GOVERNMENT will deploy labour inspectors and social workers across the country to examine suspected exploitative working conditions that are linked to human trafficking. Speaking at a data collection training and roll out of Trafficking in Persons Task Forces workshop in Harare yesterday, the Permanent Secretary for Home Affairs, Mr Melusi Matshiya, challenged the inspectors to be more vigilant as they inspect factories, farms and all general workplaces.
“Human trafficking is a scourge that knows no boundary, every country the world over is affected by this heinous crime. As a country we are affected as either, the source or transit destination for victims of trafficking.
“This training workshop comes after the country has been woken up by some real testimonies of rescued Zimbabwean victims who had been repatriated from Kuwait, Saudi Arabia among other countries. These victims went through inhuman treatment at the hands of the traffickers,” he said. Mr Matshiya said lack of information and statistics had made it difficult to curb some of the human trafficking cases.
“Although the UN Protocol’s definition of ‘trafficking in persons’ is detailed, in popular parlance, the emphasis is placed on the acts of buying and selling victims, rather than their exploitation. There are misconceptions because victims are usually blamed and accused of being responsible for getting themselves in exploitative situation they find themselves in,” he said.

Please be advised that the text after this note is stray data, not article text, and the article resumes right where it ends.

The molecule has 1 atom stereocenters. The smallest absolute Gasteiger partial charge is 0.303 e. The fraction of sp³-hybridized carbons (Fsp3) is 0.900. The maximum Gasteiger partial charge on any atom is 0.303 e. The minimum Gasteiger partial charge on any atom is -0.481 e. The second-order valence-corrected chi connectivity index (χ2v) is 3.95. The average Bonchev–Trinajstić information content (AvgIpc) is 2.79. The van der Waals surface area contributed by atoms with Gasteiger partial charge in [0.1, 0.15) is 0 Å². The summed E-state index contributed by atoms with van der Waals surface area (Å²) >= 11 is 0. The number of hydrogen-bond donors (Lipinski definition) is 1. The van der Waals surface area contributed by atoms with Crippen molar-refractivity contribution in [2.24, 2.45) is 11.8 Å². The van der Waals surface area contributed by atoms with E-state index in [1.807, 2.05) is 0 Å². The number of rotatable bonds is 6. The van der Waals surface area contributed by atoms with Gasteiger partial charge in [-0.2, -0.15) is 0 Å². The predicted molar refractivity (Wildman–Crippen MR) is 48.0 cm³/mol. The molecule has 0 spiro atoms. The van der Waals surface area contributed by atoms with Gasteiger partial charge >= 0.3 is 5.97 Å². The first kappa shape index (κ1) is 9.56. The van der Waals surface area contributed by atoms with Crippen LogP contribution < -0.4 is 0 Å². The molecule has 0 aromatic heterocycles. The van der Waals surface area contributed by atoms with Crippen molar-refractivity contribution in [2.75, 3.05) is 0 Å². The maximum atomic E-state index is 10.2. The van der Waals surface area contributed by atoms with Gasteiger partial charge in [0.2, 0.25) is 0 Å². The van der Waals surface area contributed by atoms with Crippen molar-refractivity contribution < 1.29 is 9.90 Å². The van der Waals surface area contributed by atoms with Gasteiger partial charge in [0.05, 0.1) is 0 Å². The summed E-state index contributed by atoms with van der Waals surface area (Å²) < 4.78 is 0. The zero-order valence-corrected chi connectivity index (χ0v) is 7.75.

He said social workers and labour inspectors had a major role to play and their duties involve interaction with people and at times the most vulnerable who were more susceptible to human trafficking owing to their social status or background. “As labour inspectors, you are requested to be more vigilant as you go about your inspection duties in factories, farms and all general workplaces. Suspected exploitative working conditions need to be closely examined for possible link to human trafficking.
“Take time during your inspection to interact with the workers and to at least have an appreciation of how they were recruited, their living and working conditions as these can be good indicators of human trafficking,” Mr Matshiya said. He said there was also need to thoroughly investigate and examine cases brought to their attention and they should be first line responders to human trafficking within the communities.
He said it was his hope that the workshop, which was organised by the United Nations Office on Drugs and Crime (UNODC), will equip them with the relevant skills to detect victims and potential victims of trafficking and go further to capture such data. In April this year, over 200 people who were victims of human trafficking in Kuwait and Saudi Arabia were repatriated.
Most of the victims were women who were trafficked to the two Middle Eastern countries on the promise of better paying jobs, but ended up being forced to engage in prostitution and slave labour.